3,670 male smokers with mean (SD) 40.8 (17.9) packyears underwent chest CT scans and pulmonary function tests at baseline and after 1 and 3 years follow-up. Smoking status (quitted ≥5, ≥1-<5, <1 years or current smoker) was noted. Rate of progression of emphysema and FEV1-decline after follow-up were assessed by analysis of variance adjusting for age, height, baseline pulmonary function and emphysema severity, packyears, years in study and respiratory symptoms. The quitted ≥5 group was used as reference.
Median (Q1-Q3) emphysema severity,<-950 HU, was 8.8 (5.1 – 14.1) and mean (SD) FEV1 was 3.4 (0.73) L or 98.5 (18.5) % of predicted. The group quitted ‘>5 years’ showed significantly lower rates of progression of emphysema compared to current smokers, 1.07% and 1.12% per year, respectively (p<0.001). Current smokers had a yearly FEV1-decline of 69 ml, while subjects quit smoking >5 years had a yearly decline of 57.5 ml (p<0.001).
Quit smoking >5 years significantly slows the rate of emphysema progression and lung function decline.
Trial registration
Registered at with trial number ISRCTN63545820.
PMCID: PMC3669040  PMID: 23688060
Chronic obstructive pulmonary disease (COPD); Emphysema; Smoking; Pulmonary function testing
5.  SIRT1 Polymorphism, Long-Term Survival and Glucose Tolerance in the General Population 
PLoS ONE  2013;8(3):e58636.
Mutations that increase activity of Sir2 (silent information regulator 2) are associated with extended lifespan of yeast, fruit flies and worms. SIRT1, the human homolog of Sir2, that controls numerous physiological processes including the glucose metabolism, is considered a candidate gene for predicting variation in human lifespan. Whereas the role of Sir2 has been extensively investigated in model organisms, less is known about the relation between SIRT1 and lifespan in humans. In the current study we included 1,390 subjects from a general population-based cohort with 18 years of follow-up to investigate associations between variation in single nucleotide polymorphisms (SNPs) in the SIRT1 gene and human survival. Additionally in 535 male subjects with available data we investigated associations between SIRT1 and glucose tolerance. Carriers of the minor allele of rs12778366 had a significantly reduced mortality risk compared to the wild types: Hazard Ratio 0.69 (95% CI 0.50 to 0.96; p = 0.025). The directions of the effect were the same in females and males, never and ever smokers and the effect was significantly protective in overweight/obese subjects. Carriers of the minor allele of SNP rs12778366 had better glucose tolerance indicated by 0.34 mmol/l lower glucose levels compared to wild type subjects (p = 0.03). This study shows that SIRT1 affects human long-term survival and therefore may be an important factor in modulating lifespan not only in lower organisms, but also in humans.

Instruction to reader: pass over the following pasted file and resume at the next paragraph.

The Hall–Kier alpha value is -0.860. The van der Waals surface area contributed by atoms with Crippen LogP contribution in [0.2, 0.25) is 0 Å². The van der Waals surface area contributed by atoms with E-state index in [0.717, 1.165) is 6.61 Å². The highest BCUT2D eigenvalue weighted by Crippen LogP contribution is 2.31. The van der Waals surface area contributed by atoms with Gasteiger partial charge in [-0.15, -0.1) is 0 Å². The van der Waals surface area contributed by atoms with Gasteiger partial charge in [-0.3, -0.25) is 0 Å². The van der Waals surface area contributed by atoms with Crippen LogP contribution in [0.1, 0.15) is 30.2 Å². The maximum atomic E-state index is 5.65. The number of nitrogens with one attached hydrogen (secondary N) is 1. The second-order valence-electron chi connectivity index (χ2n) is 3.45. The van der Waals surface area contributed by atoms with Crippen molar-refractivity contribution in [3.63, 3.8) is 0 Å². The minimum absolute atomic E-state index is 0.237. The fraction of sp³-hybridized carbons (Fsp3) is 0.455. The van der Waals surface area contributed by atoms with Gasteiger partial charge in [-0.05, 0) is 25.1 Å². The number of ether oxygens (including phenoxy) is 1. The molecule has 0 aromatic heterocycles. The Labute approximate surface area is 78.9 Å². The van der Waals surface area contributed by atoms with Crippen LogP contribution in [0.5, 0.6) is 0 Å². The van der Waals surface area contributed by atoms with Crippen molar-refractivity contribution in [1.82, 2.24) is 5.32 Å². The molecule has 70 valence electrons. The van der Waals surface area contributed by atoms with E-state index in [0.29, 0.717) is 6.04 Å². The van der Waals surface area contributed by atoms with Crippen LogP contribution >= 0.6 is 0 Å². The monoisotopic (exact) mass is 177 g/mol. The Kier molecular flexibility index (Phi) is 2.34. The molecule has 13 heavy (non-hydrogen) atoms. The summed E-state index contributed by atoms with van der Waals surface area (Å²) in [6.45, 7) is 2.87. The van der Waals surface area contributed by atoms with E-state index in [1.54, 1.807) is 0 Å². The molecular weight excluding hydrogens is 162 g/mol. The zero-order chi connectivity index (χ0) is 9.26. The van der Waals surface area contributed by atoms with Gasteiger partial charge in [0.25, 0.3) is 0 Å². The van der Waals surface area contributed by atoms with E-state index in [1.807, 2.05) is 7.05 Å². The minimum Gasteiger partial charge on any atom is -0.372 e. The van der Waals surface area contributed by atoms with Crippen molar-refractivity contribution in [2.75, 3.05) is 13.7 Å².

PMCID: PMC3591365  PMID: 23505545
6.  Dyspnea severity, changes in dyspnea status and mortality in the general population: the Vlagtwedde/Vlaardingen study 
European Journal of Epidemiology  2012;27(11):867-876.
Dyspnea is a predictor of mortality. The effects of dyspnea severity and changes in dyspnea status on all-cause and cause-specific mortality remain unclear. The Vlagtwedde/Vlaardingen study started in 1965 and subjects were re-examined every 3 years until 1989/1990. Vital status of all 8,465 subjects on December 31st, 2008 was assessed. Associations between mortality and dyspnea severity and changes in dyspnea status were investigated using Cox regression adjusted for gender, age, FEV1 %predicted, place of residence, smoking and BMI. After 43 years of follow-up, 2,883 (39 %) of 7,360 subjects examined for dyspnea severity had died, 1,386 (19 %) due to cardiovascular disease, 267 (4 %) due to chronic obstructive pulmonary disease (COPD). Subjects with moderate and severe dyspnea had increased all-cause and cardiovascular mortality [moderate: HR = 1.3 (95 % CI 1.2–1.5) and 1.4 (1.1–1.6), severe: 1.5 (1.1–2.0) and 1.9 (1.3–2.6) respectively] compared to asymptomatics. Severe dyspnea was significantly associated with COPD mortality [3.3 (2.0–5.2)]. Subjects who lost dyspnea had hazard ratios for all-cause and cause-specific mortality comparable to asymptomatics. Persistent dyspnea and dyspnea development were risk factors for all-cause, cardiovascular and COPD mortality [persistent: 2.0 (1.4–2.8), 1.9 (1.2–3.3) and 3.3 (1.2–8.9), development: 1.5 (1.2–1.8), 2.0 (1.5–2.6) and 3.8 (2.3–6.3) respectively]. Additionally, dyspnea effects on mortality were more pronounced in overweight/obese and older subjects and in subjects with better lung function. These results show that dyspnea is associated with mortality in a severity-dependent manner. Furthermore this study is the first showing that dyspnea remission normalizes mortality risk. Having or developing dyspnea is a risk factor for mortality.